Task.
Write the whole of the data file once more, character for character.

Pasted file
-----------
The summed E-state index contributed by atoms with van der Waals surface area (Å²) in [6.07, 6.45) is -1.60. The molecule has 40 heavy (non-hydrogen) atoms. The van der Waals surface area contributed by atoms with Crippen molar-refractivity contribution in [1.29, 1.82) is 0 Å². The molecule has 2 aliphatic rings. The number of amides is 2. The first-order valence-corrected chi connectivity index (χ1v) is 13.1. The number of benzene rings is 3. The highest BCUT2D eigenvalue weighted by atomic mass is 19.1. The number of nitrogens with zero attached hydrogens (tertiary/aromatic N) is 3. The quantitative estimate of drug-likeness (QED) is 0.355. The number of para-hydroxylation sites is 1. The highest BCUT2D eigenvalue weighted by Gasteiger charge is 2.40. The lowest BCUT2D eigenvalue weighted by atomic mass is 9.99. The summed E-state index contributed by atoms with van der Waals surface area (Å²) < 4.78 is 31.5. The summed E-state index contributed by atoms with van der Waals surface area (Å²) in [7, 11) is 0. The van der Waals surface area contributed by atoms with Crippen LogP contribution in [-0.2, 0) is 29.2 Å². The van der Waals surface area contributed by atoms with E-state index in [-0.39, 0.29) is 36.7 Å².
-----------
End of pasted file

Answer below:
The summed E-state index contributed by atoms with van der Waals surface area (Å²) in [6.07, 6.45) is -1.60. The molecule has 40 heavy (non-hydrogen) atoms. The van der Waals surface area contributed by atoms with Crippen molar-refractivity contribution in [1.29, 1.82) is 0 Å². The molecule has 2 aliphatic rings. The number of amides is 2. The first-order valence-corrected chi connectivity index (χ1v) is 13.1. The number of benzene rings is 3. The highest BCUT2D eigenvalue weighted by atomic mass is 19.1. The number of nitrogens with zero attached hydrogens (tertiary/aromatic N) is 3. The quantitative estimate of drug-likeness (QED) is 0.355. The number of para-hydroxylation sites is 1. The highest BCUT2D eigenvalue weighted by Gasteiger charge is 2.40. The lowest BCUT2D eigenvalue weighted by atomic mass is 9.99. The summed E-state index contributed by atoms with van der Waals surface area (Å²) < 4.78 is 31.5. The summed E-state index contributed by atoms with van der Waals surface area (Å²) in [7, 11) is 0. The van der Waals surface area contributed by atoms with Crippen LogP contribution in [-0.2, 0) is 29.2 Å². The van der Waals surface area contributed by atoms with E-state index in [-0.39, 0.29) is 36.7 Å².